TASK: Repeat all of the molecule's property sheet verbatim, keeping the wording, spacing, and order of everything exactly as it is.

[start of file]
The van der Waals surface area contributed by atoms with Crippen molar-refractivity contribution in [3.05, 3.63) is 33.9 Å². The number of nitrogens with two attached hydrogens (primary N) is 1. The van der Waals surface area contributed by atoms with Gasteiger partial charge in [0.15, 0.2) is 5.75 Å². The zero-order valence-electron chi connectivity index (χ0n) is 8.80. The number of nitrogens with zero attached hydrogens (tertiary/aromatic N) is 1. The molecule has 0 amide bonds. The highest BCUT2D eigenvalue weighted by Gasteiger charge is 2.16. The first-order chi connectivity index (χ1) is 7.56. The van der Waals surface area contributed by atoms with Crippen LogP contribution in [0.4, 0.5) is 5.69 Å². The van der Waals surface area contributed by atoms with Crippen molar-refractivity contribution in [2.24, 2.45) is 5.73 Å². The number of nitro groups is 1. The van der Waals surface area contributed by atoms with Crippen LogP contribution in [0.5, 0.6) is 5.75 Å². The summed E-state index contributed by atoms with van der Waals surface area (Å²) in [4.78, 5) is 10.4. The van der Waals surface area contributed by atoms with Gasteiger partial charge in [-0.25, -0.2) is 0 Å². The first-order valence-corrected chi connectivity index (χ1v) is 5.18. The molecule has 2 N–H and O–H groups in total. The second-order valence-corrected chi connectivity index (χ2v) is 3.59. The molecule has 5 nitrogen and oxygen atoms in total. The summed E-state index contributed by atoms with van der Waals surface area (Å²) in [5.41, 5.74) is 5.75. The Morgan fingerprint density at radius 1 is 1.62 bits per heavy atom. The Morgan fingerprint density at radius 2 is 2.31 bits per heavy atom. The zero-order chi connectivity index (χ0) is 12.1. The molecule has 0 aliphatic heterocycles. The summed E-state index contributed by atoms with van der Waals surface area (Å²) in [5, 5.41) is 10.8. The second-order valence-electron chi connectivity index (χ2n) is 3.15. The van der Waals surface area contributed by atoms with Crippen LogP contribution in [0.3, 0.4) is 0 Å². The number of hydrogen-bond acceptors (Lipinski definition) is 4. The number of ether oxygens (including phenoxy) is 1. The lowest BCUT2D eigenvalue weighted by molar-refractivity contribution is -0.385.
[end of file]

The van der Waals surface area contributed by atoms with Crippen molar-refractivity contribution in [3.05, 3.63) is 33.9 Å². The number of nitrogens with two attached hydrogens (primary N) is 1. The van der Waals surface area contributed by atoms with Gasteiger partial charge in [0.15, 0.2) is 5.75 Å². The zero-order valence-electron chi connectivity index (χ0n) is 8.80. The number of nitrogens with zero attached hydrogens (tertiary/aromatic N) is 1. The molecule has 0 amide bonds. The highest BCUT2D eigenvalue weighted by Gasteiger charge is 2.16. The first-order chi connectivity index (χ1) is 7.56. The van der Waals surface area contributed by atoms with Crippen LogP contribution in [0.4, 0.5) is 5.69 Å². The van der Waals surface area contributed by atoms with Crippen molar-refractivity contribution in [2.24, 2.45) is 5.73 Å². The number of nitro groups is 1. The van der Waals surface area contributed by atoms with Crippen LogP contribution in [0.5, 0.6) is 5.75 Å². The summed E-state index contributed by atoms with van der Waals surface area (Å²) in [4.78, 5) is 10.4. The van der Waals surface area contributed by atoms with Gasteiger partial charge in [-0.25, -0.2) is 0 Å². The first-order valence-corrected chi connectivity index (χ1v) is 5.18. The molecule has 2 N–H and O–H groups in total. The second-order valence-corrected chi connectivity index (χ2v) is 3.59. The molecule has 5 nitrogen and oxygen atoms in total. The summed E-state index contributed by atoms with van der Waals surface area (Å²) in [5.41, 5.74) is 5.75. The Morgan fingerprint density at radius 1 is 1.62 bits per heavy atom. The Morgan fingerprint density at radius 2 is 2.31 bits per heavy atom. The zero-order chi connectivity index (χ0) is 12.1. The molecule has 0 aliphatic heterocycles. The summed E-state index contributed by atoms with van der Waals surface area (Å²) in [5, 5.41) is 10.8. The second-order valence-electron chi connectivity index (χ2n) is 3.15. The van der Waals surface area contributed by atoms with Crippen LogP contribution in [0.3, 0.4) is 0 Å². The number of hydrogen-bond acceptors (Lipinski definition) is 4. The number of ether oxygens (including phenoxy) is 1. The lowest BCUT2D eigenvalue weighted by molar-refractivity contribution is -0.385.